During every step of the hiring process, candidates must be deliberate with their actions. While younger professionals might think that this game is over the second they receive that offer phone call or email, experienced ones know that there are right and wrong ways to accept a job offer.
Ladders spoke with Matthew Warzel, President of MJW Careers, to answer all your questions about how to accept a job offer, including an example of an acceptance email and questions you should ask before sending it.
How to accept a job offer
Warzel recommends never accepting a job offer right away for a few reasons. When your potential employer comes to you with the offer (first of all, congratulations!) ask them if you can have a few days to think it over.
If the company does not send over a formal offer letter, which smaller startups may not, you should definitely ask for something in writing that outlines what the company is offering you should you decide to take this role. If the hiring manager gives you a call to relay the offer, ask them to send over an email with some of the points they mentioned, including salary, benefits, perks, and job description.
“Be nice and polite and pleasant about it,” Warzel said. “You want to see something so that you can get a gauge and be able to look at it that evening. It holds them accountable.”
How to negotiate a job offer
Before you can accept a job, it’s important to make sure that you would receive the proper compensation for the role. Warzel reminds candidates that the rest of their livelihood could be based on that single rate that you accept from the company.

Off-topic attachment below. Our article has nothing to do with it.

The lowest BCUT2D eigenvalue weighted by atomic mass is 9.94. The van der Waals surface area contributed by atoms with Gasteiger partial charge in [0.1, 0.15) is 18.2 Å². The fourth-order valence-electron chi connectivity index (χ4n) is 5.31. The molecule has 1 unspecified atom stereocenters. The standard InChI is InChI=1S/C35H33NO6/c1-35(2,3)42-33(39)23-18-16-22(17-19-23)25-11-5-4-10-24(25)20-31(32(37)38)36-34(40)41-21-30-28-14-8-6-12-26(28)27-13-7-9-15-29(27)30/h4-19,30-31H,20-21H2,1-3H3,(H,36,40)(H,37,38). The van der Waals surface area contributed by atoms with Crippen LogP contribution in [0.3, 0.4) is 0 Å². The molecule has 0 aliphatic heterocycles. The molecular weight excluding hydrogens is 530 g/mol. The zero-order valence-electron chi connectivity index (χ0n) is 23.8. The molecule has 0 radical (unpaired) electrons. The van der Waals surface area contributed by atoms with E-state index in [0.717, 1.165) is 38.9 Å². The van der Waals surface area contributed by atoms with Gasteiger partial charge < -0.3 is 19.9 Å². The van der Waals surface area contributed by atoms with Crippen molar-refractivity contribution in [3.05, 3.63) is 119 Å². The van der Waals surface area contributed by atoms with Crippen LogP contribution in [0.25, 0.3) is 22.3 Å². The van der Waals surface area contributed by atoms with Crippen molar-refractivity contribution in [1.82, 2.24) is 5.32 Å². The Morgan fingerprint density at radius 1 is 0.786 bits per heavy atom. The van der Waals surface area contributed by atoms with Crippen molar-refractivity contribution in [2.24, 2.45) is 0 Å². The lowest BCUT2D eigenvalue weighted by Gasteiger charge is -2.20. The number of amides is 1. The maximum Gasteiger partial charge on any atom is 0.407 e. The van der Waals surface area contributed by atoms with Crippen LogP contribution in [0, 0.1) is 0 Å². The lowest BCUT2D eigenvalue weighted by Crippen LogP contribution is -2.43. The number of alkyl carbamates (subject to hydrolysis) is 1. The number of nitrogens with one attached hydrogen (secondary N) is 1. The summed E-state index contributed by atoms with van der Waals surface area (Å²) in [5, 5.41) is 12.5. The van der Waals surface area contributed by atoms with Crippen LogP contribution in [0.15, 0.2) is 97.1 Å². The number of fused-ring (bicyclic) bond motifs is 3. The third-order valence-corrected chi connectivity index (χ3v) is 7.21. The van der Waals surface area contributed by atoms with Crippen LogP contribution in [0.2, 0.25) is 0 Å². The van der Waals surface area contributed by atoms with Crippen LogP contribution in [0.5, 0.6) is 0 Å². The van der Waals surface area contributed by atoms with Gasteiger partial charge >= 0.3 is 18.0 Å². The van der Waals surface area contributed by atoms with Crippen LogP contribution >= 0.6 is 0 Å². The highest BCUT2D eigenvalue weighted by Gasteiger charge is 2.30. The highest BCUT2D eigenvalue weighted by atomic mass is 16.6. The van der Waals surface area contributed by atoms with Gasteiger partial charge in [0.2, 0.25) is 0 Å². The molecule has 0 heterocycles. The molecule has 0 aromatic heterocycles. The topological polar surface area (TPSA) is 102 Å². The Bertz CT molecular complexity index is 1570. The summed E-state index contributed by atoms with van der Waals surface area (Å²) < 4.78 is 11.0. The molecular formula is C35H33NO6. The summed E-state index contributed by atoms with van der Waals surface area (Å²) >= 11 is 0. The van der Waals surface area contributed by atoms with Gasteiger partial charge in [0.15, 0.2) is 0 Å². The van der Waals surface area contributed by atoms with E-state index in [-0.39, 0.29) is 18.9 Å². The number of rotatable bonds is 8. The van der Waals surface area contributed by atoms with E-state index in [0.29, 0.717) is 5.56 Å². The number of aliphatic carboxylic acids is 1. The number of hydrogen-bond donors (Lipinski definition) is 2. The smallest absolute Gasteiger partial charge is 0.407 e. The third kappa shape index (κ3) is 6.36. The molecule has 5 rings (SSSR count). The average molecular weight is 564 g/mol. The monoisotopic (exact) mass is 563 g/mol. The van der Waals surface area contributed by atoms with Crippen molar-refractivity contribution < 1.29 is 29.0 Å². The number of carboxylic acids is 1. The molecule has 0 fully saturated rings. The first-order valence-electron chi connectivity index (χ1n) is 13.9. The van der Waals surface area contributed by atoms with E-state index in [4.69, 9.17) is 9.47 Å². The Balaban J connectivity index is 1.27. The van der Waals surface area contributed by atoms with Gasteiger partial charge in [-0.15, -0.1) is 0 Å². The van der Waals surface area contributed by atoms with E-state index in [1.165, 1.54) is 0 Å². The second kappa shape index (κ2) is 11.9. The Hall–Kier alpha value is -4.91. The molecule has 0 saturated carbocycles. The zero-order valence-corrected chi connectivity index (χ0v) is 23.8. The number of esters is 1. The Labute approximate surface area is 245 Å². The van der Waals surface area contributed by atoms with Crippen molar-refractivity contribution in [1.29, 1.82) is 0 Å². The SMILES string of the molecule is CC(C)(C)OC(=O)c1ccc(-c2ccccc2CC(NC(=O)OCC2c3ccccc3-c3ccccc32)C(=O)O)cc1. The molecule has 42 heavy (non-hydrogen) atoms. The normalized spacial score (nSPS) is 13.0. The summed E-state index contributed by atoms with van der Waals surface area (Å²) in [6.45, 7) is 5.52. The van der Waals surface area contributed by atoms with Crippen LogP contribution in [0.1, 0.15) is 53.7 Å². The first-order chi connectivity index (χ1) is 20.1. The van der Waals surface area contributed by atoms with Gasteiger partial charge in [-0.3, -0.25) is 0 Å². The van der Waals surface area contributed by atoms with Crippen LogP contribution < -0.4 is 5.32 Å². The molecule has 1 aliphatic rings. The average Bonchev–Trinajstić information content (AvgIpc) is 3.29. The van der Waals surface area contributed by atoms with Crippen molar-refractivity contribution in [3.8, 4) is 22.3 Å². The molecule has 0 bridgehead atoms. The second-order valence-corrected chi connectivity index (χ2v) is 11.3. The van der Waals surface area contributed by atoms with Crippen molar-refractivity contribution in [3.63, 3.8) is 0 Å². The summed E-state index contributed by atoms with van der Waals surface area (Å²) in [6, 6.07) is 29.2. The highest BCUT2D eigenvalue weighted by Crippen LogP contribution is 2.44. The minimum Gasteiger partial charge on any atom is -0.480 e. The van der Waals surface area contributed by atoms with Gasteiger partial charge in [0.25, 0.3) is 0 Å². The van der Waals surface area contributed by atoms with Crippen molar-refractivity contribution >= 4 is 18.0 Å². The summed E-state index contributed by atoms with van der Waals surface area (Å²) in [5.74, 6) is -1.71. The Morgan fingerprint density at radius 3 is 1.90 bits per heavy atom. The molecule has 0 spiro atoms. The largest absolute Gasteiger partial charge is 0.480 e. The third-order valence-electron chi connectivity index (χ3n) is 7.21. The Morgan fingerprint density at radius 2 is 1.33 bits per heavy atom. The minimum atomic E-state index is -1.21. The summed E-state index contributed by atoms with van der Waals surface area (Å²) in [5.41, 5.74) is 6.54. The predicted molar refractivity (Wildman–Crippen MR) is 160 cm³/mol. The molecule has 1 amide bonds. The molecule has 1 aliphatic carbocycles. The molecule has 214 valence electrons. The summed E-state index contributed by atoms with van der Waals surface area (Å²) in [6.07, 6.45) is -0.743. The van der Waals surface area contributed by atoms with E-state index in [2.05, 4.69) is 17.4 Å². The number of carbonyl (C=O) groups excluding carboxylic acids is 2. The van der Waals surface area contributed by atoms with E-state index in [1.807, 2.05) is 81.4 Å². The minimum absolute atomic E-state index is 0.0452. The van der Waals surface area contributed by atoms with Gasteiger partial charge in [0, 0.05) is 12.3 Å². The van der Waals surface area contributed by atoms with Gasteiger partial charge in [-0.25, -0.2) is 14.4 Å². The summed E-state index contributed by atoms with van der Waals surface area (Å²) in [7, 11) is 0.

“If you’re with the company for 10 years, and you came in at a lower rate than you should’ve, you’re stuck now trying to catch up,” Warzel said. “Every single promotion, every sort of succession ladder that you might be on, every rung you’re going to get a little bit less than you probably would’ve made.”
When it comes to negotiating, Warzel recommends that job seekers have their number in mind even before they begin the interview process. While job seekers may think they won’t have to discuss salary until the final interview round stage, Warzel warns that sometimes it is the first thing a recruiter will ask to gauge whether or not their client will be interested in speaking with you.
“If the negotiation comes up right away, just be prepared knowing that you as a job seeker should have a number in mind,” Warzel said. “It could come up in an elevator at a networking event and you can’t control that, so understand your worth.”
Candidates should know their ideal number, but they should also keep in mind the number that is the lowest amount they are willing to accept the job for. When speaking with a recruiter, candidates should not say their bare-bones minimum number, but start with that ideal number that they are looking to earn. According to Warzel, recruiters will run with the lowest number they hear from you, so keep that in mind when providing your salary range expectations.
How to accept a job offer by email